Boiled down from over 100 hours of video shot during the production of Takeshi Kitano’s 1999 Cannes competitor, “Kikujiro,” “Jam Session” is still way too long even at 92 minutes. Though in retrospect one of Kitano’s earlier pics, such as the critically successful “Hana-Bi,” would have made a more interesting making-of, there’s a failure at the heart of this docu to penetrate the Japanese maestro’s personality or provide the kind of informative material that buffs look for in films of this kind. Cut back to an hour, “Jam Session” could make a reasonable intro to showings of “Kikujiro.”
First half starts OK but turns into a long slog as director Makoto Shinozaki (who made the impressively controlled “Okaeri” in ’95) doggedly follows from location to location the tedious process of shooting — to rapidly diminishing returns. A visit by Taiwanese director Hou Hsiao-hsien during post-production promises more than it delivers (Hou finally sidles off, embarrassed); a final montage, played to the movie’s score, is the best and most moving part of the docu.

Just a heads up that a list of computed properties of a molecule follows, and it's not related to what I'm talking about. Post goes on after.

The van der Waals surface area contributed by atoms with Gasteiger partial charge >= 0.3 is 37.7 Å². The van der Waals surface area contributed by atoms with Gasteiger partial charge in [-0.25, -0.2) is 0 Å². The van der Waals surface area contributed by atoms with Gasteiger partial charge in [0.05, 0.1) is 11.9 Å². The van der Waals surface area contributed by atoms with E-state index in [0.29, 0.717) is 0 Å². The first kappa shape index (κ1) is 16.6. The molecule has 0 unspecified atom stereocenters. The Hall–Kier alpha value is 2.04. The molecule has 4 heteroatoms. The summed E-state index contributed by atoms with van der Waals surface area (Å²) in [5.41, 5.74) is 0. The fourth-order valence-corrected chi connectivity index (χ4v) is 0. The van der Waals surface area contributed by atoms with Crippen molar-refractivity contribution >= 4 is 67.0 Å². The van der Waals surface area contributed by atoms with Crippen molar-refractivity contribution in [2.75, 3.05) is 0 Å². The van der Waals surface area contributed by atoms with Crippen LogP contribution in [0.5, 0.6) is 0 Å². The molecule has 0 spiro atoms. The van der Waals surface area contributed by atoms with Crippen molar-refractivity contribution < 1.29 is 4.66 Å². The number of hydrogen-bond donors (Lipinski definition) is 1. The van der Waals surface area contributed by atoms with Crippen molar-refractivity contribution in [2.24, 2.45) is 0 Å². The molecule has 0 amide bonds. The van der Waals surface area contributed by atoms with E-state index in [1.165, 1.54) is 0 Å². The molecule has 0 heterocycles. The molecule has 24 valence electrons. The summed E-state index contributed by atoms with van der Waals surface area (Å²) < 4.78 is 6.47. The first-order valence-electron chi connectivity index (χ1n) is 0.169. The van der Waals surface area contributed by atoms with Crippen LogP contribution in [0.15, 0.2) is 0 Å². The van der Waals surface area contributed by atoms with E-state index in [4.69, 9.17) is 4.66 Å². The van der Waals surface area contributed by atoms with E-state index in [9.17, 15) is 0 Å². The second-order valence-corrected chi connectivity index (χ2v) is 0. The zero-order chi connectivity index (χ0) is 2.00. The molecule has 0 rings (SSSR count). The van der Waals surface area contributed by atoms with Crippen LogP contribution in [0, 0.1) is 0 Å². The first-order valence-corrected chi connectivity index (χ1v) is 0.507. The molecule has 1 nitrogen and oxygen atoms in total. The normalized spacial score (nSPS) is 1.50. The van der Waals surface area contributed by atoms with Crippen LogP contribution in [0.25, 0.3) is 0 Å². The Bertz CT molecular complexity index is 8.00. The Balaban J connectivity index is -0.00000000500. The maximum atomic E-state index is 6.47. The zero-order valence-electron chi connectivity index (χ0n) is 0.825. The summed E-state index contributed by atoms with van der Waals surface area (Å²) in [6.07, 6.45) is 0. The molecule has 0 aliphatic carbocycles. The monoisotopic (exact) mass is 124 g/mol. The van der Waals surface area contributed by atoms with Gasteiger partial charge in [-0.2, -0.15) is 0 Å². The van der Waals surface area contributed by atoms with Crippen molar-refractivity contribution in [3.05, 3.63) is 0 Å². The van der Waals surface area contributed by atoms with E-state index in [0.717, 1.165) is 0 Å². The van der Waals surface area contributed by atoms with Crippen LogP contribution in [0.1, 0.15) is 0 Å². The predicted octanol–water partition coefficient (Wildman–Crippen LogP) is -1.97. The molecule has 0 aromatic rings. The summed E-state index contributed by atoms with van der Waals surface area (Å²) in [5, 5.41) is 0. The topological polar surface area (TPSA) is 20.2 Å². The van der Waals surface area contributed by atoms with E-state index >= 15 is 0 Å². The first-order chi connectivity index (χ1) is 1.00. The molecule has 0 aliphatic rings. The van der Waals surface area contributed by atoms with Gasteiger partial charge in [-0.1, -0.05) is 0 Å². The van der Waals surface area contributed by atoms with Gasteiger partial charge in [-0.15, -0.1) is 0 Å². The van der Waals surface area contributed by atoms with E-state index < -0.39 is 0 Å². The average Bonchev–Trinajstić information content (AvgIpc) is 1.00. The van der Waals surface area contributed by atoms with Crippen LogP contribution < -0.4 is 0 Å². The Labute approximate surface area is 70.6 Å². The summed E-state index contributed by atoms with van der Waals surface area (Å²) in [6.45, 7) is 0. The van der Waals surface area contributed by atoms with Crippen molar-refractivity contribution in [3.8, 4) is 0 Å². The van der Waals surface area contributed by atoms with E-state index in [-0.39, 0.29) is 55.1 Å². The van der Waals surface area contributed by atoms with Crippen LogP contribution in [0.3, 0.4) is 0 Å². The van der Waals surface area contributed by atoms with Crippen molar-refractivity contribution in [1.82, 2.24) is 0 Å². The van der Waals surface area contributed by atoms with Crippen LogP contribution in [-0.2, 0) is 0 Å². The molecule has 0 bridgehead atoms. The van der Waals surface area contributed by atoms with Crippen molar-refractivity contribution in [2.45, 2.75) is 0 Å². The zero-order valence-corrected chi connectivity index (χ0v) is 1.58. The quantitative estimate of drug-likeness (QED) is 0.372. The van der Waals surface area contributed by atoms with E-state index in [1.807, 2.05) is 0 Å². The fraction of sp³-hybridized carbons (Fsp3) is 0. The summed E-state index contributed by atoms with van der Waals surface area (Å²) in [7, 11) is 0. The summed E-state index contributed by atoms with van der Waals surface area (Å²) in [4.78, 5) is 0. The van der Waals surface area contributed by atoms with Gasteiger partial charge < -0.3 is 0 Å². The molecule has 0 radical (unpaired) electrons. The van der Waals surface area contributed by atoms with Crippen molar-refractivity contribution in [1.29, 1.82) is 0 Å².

Kitano emerges as a quiet, sometimes genial man who’s treated with utter deference by his crew (they always laugh at his jokes) and who, paradoxically, almost has to steal time away from his popular TV show to make the movies for which he is known around the world. Of his working methods, we learn that his scripts are often heavily changed during shooting (“Kikujiro” originally had a completely different ending), and that since his second picture he’s adopted the Woody Allen approach of shooting, editing and then going back to shoot extra scenes.
After “Hana-Bi,” Kitano wanted to break away from his usual style, “even though I keep slipping back into it.” Unafraid to push the comical and surreal elements in “Kikujiro,” which he calls a “fairy tale,” he realizes he is taking a chance with his public; if the pic fails, he says wryly, he can always go back to the violent type of film, which he sees as his “insurance.” That’s about it for insights into an ineffably complex personality. Shinozaki’s fly-on-the-wall camera, jerking and zooming hither and yon, only scratches the surface of one of contemporary cinema’s major artists.
Transfer to 16mm is only OK.